There is growing evidence that life has been on land for billions of years. Microbial mats fuelled by oxygenic photosynthesis were probably present in terrestrial habitats from c. 3.0 billion yr ago (Ga) onwards, creating localized ‘oxygen oases’ under a reducing atmosphere, which left a characteristic oxidative weathering signal. After the Great Oxidation c. 2.4 Ga, the now oxidizing atmosphere masked that redox signal, but ancient soils record the mobilization of phosphorus and other elements by organic acids in weathering profiles. Evidence for Neoproterozoic ‘greening of the land’ and intensification of weathering c. 0.85–0.54 Ga is currently equivocal. However, the mid-Palaeozoic c. 0.45–0.4 Ga shows global atmospheric changes consistent with increased terrestrial productivity and intensified weathering by the first land plants.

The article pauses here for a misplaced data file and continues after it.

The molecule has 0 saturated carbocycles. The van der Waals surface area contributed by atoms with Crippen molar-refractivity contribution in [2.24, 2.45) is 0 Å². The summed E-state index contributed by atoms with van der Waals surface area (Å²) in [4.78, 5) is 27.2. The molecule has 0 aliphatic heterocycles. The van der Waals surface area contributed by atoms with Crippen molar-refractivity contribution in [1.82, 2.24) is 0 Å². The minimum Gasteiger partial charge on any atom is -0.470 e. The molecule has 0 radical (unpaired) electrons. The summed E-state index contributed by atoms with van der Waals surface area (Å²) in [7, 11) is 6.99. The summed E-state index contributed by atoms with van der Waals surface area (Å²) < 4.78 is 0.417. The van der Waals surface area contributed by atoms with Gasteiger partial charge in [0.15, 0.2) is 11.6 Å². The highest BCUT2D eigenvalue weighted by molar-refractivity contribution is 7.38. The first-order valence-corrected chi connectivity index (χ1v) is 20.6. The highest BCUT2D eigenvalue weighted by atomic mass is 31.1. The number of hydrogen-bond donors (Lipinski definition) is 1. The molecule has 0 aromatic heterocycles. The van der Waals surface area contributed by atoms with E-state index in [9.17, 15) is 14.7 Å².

The evolution of rooting structures was a crucial event in Earth's history, increasing the ability of plants to extract water, mine for nutrients and anchor above-ground shoot systems. Fossil evidence indicates that roots evolved at least twice among vascular plants, in the euphyllophytes and independently in the lycophytes. Here, we review the anatomy and evolution of lycopsid rooting structures. Highlighting recent discoveries made with fossils we suggest that the evolution of lycopsid rooting structures displays two contrasting patterns – conservatism and disparity. The structures termed roots have remained structurally similar despite hundreds of millions of years of evolution – an example of remarkable conservatism. By contrast, and over the same time period, the organs that give rise to roots have diversified, resulting in the evolution of numerous novel and disparate organs.